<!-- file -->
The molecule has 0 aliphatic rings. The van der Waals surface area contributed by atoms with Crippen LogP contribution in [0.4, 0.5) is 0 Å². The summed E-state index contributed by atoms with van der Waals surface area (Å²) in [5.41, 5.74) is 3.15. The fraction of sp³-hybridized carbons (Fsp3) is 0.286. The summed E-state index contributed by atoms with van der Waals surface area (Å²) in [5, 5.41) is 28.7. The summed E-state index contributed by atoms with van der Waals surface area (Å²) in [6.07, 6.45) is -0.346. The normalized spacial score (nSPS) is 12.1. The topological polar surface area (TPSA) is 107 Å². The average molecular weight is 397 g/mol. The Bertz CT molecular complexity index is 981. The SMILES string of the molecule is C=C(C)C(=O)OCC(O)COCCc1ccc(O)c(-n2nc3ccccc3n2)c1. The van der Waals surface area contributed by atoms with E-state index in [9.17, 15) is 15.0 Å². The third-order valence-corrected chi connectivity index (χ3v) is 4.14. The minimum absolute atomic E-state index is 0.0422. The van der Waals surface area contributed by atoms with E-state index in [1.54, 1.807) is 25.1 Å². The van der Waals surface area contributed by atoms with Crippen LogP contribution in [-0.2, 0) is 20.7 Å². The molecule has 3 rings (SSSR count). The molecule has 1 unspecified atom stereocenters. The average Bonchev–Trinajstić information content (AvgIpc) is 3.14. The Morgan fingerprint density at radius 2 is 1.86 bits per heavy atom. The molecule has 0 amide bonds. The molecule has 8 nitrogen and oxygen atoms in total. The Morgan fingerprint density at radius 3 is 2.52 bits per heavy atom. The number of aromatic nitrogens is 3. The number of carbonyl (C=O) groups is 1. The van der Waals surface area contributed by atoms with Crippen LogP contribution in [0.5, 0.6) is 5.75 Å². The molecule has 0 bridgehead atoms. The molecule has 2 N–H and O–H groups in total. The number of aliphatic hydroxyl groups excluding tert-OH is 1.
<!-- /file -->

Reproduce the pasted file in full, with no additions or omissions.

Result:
The molecule has 0 aliphatic rings. The van der Waals surface area contributed by atoms with Crippen LogP contribution in [0.4, 0.5) is 0 Å². The summed E-state index contributed by atoms with van der Waals surface area (Å²) in [5.41, 5.74) is 3.15. The fraction of sp³-hybridized carbons (Fsp3) is 0.286. The summed E-state index contributed by atoms with van der Waals surface area (Å²) in [5, 5.41) is 28.7. The summed E-state index contributed by atoms with van der Waals surface area (Å²) in [6.07, 6.45) is -0.346. The normalized spacial score (nSPS) is 12.1. The topological polar surface area (TPSA) is 107 Å². The average molecular weight is 397 g/mol. The Bertz CT molecular complexity index is 981. The SMILES string of the molecule is C=C(C)C(=O)OCC(O)COCCc1ccc(O)c(-n2nc3ccccc3n2)c1. The van der Waals surface area contributed by atoms with E-state index in [9.17, 15) is 15.0 Å². The third-order valence-corrected chi connectivity index (χ3v) is 4.14. The minimum absolute atomic E-state index is 0.0422. The van der Waals surface area contributed by atoms with E-state index in [1.54, 1.807) is 25.1 Å². The van der Waals surface area contributed by atoms with Crippen LogP contribution in [-0.2, 0) is 20.7 Å². The molecule has 3 rings (SSSR count). The molecule has 1 unspecified atom stereocenters. The average Bonchev–Trinajstić information content (AvgIpc) is 3.14. The Morgan fingerprint density at radius 2 is 1.86 bits per heavy atom. The molecule has 0 amide bonds. The molecule has 8 nitrogen and oxygen atoms in total. The Morgan fingerprint density at radius 3 is 2.52 bits per heavy atom. The number of aromatic nitrogens is 3. The number of carbonyl (C=O) groups is 1. The van der Waals surface area contributed by atoms with Crippen LogP contribution in [0.5, 0.6) is 5.75 Å². The molecule has 0 bridgehead atoms. The molecule has 2 N–H and O–H groups in total. The number of aliphatic hydroxyl groups excluding tert-OH is 1.